The abandoned castle, known as Quinta da Torre de Santo António, has become an important local landmark and sits on a scenic plateau in the countryside, allowing for stunning panoramic views from almost every room. The castle is a fine example of classic neo-Manueline architecture, with its own chapel, numerous covered balconies, a prominent tower, stone arcades, and elegant turrets.

    Pink castle in Umbria, Italy, costs £5.7 million ($7.4 million).

    You can Actually Buy Huge Abandoned Castles.
    Prestige Property

    There are three bedrooms and three bathrooms, but there is plenty of room to expand the accommodation options. There’s also an octagonal terrace at the top of the castle’s tower with traditional battlements and 360-degree views of the surrounding countryside. A nearly 15-acre park surrounds the castle and is divided by a wide avenue lined with pine trees – ideal for an evening stroll before supper.

    Another article from us: Then and now (1): Abandoned Locations Completely Changed

    Abandoned Cottontail Ranch Brothel of Nevada

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    Cottontail Ranch, a legal, licensed brothel in Nevada, first opened its doors in October 1967. Lida Junction is located in Esmeralda County, Nevada, near the intersection of US Route 95 and State Route 266. The Cottontail Ranch Club was another name for it.

    History

    Abandoned Cottontail Ranch Brothel of Nevada
    RAISE THE STAKES PROJECTS/JAM PRESS/thesun.co.uk


    While living in Las Vegas in 1967, Howard Hughes allegedly paid several visits to the Cottontail Ranch for entertainment.

    Abandoned Cottontail Ranch Brothel of Nevada
    RAISE THE STAKES PROJECTS/JAM PRESS/thesun.co.uk

    In the mid-1960s, then-madam Beverly Harrell fought the US Bureau of Land Management, which had been attempting to remove the brothel from federal land. Harrell also ran for the Nevada Assembly in 1974. In 1975, she published An Orderly House, a book about the Ranch ().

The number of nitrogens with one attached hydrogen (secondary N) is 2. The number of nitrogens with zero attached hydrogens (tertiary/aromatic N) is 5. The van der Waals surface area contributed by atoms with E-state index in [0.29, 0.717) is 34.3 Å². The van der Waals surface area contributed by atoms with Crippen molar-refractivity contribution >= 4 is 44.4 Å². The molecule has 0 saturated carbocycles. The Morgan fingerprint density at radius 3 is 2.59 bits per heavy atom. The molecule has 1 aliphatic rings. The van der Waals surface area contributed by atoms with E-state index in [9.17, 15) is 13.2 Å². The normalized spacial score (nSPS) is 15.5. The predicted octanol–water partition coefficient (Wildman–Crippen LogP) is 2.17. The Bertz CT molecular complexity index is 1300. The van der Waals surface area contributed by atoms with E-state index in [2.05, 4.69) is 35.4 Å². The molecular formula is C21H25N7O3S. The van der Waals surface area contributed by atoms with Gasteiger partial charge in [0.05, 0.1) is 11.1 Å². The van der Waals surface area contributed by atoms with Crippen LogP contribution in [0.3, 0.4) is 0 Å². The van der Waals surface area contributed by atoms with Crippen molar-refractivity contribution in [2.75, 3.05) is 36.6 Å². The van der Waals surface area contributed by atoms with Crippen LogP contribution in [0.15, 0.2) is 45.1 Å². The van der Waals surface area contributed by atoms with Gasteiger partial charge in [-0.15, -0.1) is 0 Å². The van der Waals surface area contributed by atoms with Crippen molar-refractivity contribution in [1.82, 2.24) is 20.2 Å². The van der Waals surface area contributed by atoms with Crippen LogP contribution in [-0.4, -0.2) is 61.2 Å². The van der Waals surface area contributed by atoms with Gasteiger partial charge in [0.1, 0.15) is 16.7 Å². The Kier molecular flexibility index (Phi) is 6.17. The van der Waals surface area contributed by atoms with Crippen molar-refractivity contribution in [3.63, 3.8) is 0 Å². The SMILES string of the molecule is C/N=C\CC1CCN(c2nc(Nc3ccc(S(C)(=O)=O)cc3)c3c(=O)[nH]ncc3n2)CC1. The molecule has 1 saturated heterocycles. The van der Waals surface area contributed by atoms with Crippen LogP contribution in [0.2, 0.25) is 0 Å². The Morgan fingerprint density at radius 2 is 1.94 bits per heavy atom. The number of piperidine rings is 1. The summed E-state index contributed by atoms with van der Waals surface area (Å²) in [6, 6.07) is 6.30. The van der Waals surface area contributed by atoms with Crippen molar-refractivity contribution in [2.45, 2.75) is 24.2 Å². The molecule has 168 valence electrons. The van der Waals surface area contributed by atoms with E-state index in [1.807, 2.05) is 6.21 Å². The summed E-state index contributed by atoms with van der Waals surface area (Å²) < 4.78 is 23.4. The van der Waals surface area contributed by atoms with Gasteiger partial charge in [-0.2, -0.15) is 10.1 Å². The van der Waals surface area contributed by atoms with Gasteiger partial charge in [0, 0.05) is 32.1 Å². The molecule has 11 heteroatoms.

Abandoned Cottontail Ranch Brothel of Nevada
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    Coming My Way, a record released in 1976, was a collection of stories told by the brothel’s employees.

    Years later, while working at a gas station in Utah, a man came in and left with an envelope containing Dummar’s name on the counter. After assisting a customer, Dummar discovered and opened an envelope containing what he claims was a copy of billionaire aviator Howard Hughes’ will, sparking decades of debate and multiple court trials over the will’s authenticity and Dummar’s claims.

    Abandoned Cottontail Ranch Brothel of Nevada
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    Dummar was named as one of 16 equal beneficiaries of Hughes’ estate, which included Hughes Aircraft and substantial land holdings. Despite this, a series of court cases involving opposing accounts from Hughes’ family eventually found against Dummar’s claims.

    Abandoned Cottontail Ranch Brothel of Nevada
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    Others would eventually hear about the will and the trials and come forward with information that had previously been kept secret. Robert Deiro, Hughes’ individual pilot at the time, was one of them.

    Abandoned Cottontail Ranch Brothel of Nevada
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    Abandoned Cottontail Ranch Brothel of Nevada
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    Abandoned Cottontail Ranch Brothel of Nevada
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    Abandoned Cottontail Ranch Brothel of Nevada
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    Abandoned Cottontail Ranch Brothel of Nevada
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    Years later, Deiro confirmed that, contrary to popular belief, Howard Hughes never left his Desert Inn suite during his time in the casino’s penthouse, that in the months following its opening in 1967, Deiro flew Hughes on regular trips to the dirt airstrip immediately behind the Cottontail Ranch, where Hughes would see a woman named ‘Sunny,’ a redhead who worked at the Cottontail known for having a diamond embedded in her left incisor.

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    Deiro admits to falling asleep in the kitchen one night while waiting for Hughes, where the brothel staff would let him. He was awakened on this night as the brothel was closing. When I asked for Hughes, the Ranch staff said he had been drunk and kicked out hours before.

    Abandoned Cottontail Ranch Brothel of Nevada
    RAISE THE STAKES PROJECTS/JAM PRESS/thesun.co.uk

    Unsure what to do and unable to locate Hughes, Deiro flew back to Las Vegas alone, certain he would be fired. Rather than being fired, he stayed with Hughes and was eventually promoted, which he interprets as an encouragement to keep quiet about Hughes’ activities.